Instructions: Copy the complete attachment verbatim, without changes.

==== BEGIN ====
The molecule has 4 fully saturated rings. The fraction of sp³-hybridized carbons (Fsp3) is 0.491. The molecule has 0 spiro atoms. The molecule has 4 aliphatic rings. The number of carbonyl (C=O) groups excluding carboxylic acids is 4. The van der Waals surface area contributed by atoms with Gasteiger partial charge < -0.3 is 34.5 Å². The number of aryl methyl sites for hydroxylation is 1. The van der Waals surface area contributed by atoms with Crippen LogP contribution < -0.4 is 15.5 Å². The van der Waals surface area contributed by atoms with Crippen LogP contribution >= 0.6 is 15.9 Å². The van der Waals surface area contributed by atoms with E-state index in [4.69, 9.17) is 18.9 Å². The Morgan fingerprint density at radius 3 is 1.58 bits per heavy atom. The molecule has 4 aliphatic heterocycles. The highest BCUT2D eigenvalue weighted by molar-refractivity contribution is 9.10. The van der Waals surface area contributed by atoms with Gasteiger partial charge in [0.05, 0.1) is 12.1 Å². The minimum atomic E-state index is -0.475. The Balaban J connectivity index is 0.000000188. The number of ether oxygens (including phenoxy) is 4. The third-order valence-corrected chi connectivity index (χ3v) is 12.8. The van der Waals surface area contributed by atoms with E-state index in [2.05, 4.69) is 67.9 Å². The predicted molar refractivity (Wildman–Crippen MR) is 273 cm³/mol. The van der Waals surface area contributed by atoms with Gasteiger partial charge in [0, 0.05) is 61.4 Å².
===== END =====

The molecule has 4 fully saturated rings. The fraction of sp³-hybridized carbons (Fsp3) is 0.491. The molecule has 0 spiro atoms. The molecule has 4 aliphatic rings. The number of carbonyl (C=O) groups excluding carboxylic acids is 4. The van der Waals surface area contributed by atoms with Gasteiger partial charge < -0.3 is 34.5 Å². The number of aryl methyl sites for hydroxylation is 1. The van der Waals surface area contributed by atoms with Crippen LogP contribution < -0.4 is 15.5 Å². The van der Waals surface area contributed by atoms with Crippen LogP contribution >= 0.6 is 15.9 Å². The van der Waals surface area contributed by atoms with E-state index in [4.69, 9.17) is 18.9 Å². The Morgan fingerprint density at radius 3 is 1.58 bits per heavy atom. The molecule has 4 aliphatic heterocycles. The highest BCUT2D eigenvalue weighted by molar-refractivity contribution is 9.10. The van der Waals surface area contributed by atoms with Gasteiger partial charge in [0.05, 0.1) is 12.1 Å². The minimum atomic E-state index is -0.475. The Balaban J connectivity index is 0.000000188. The number of ether oxygens (including phenoxy) is 4. The third-order valence-corrected chi connectivity index (χ3v) is 12.8. The van der Waals surface area contributed by atoms with E-state index in [2.05, 4.69) is 67.9 Å². The predicted molar refractivity (Wildman–Crippen MR) is 273 cm³/mol. The van der Waals surface area contributed by atoms with Gasteiger partial charge in [0, 0.05) is 61.4 Å².